Why Do We Have Thunderstorms?


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Clouds contain millions and millions of water droplets and ice particles suspended in the air. As the process of evaporation and condensation occurs, these droplets collide with other moisture that is condensing as it rises. The importance of these collisions is that electrons are knocked off of the rising moisture, creating a charge separation. The newly knocked-off electrons gather at the lower portion of the cloud, giving it a negative charge. The rising moisture that has lost an electron carries a positive charge to the top of the cloud.

As the rising moisture encounters colder temperatures in the upper cloud regions and begins to freeze, the frozen portion becomes negatively charged and the unfrozen droplets become positively charged. At this point, rising air currents have the ability to remove the positively charged droplets from the ice and carry them to the top of the cloud. The remaining frozen portion either falls to the lower portion of the cloud or continues on to the ground.

The charge separation has an electric field associated with it. Like the cloud, this field is negative in the lower region and positive in the upper region. The strength or intensity of the electric field is directly related to the amount of charge build-up in the cloud. As the collisions and freezing continue to occur, and the charges at the top and bottom of the cloud increase, the electric field becomes more and more intense -- so intense, in fact, that the electrons at the Earth's surface are repelled deeper into the Earth by the negative charge at the lower portion of the cloud. This repulsion of electrons causes the Earth's surface to acquire a strong positive charge.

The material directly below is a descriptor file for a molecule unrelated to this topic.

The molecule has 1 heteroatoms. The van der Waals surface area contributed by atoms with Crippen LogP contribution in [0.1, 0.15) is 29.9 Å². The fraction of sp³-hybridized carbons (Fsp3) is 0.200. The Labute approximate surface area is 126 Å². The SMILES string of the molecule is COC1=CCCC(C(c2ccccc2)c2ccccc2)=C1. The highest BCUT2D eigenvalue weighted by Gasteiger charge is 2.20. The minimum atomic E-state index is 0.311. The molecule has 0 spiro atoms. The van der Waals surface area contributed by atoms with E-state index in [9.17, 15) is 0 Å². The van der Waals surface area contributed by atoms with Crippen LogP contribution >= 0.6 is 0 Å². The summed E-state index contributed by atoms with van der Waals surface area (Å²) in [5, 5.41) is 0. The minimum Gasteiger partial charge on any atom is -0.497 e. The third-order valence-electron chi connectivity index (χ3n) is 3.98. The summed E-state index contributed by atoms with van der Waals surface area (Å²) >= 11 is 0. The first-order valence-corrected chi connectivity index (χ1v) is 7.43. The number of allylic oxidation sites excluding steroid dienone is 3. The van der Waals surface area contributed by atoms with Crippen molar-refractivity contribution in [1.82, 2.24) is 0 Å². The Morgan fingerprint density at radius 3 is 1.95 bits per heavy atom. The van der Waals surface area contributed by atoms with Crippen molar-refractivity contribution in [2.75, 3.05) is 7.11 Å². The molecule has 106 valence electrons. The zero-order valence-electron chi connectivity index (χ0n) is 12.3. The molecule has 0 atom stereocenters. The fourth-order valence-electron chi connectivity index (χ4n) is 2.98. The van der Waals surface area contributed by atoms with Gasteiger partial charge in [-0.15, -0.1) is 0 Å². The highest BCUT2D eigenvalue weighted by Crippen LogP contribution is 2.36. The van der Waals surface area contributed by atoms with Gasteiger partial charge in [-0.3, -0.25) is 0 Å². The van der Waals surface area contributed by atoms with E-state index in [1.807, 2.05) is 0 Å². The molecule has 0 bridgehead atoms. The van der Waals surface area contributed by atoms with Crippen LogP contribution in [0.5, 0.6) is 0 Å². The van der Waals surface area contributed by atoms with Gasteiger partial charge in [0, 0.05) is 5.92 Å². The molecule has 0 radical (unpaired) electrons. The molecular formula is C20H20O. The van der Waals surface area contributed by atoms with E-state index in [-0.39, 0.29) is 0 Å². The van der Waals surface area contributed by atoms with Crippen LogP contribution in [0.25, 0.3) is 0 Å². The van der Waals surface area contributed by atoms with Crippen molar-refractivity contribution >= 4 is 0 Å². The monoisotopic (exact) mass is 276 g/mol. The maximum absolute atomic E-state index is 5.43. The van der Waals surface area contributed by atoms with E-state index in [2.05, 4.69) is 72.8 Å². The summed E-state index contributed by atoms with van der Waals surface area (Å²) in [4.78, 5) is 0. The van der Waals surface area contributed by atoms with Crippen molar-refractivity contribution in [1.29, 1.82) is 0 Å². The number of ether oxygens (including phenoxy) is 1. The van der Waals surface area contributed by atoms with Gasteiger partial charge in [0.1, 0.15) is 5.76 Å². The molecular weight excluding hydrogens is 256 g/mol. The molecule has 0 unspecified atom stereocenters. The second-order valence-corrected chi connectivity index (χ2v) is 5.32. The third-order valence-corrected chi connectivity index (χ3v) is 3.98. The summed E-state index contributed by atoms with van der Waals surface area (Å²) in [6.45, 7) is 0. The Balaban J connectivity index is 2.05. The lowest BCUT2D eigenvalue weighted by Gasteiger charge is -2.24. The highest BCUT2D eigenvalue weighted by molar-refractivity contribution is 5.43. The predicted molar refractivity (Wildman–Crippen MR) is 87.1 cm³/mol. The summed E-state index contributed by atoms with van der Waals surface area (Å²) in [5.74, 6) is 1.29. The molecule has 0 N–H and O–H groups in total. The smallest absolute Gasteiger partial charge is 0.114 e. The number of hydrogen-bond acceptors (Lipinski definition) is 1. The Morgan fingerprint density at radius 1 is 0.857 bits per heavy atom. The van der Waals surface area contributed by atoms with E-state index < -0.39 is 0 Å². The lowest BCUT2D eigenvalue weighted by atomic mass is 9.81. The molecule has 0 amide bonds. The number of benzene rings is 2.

All that is needed now is a conductive path so the negative cloud bottom can conduct its electricity to the positive Earth surface. The strong electric field creates this path through the air, resulting in lightning. The lightning is a high-voltage, high-current surge of electrons, and the temperature at the core of a lightning bolt is incredibly hot. For example, when lightning strikes a sand dune, it can instantly melt the sand into glass. The combination of the rapid heating of the air by the lightning and the subsequent rapid cooling creates sound waves. These sound waves are what we call thunder. There can never be thunder without lightning.

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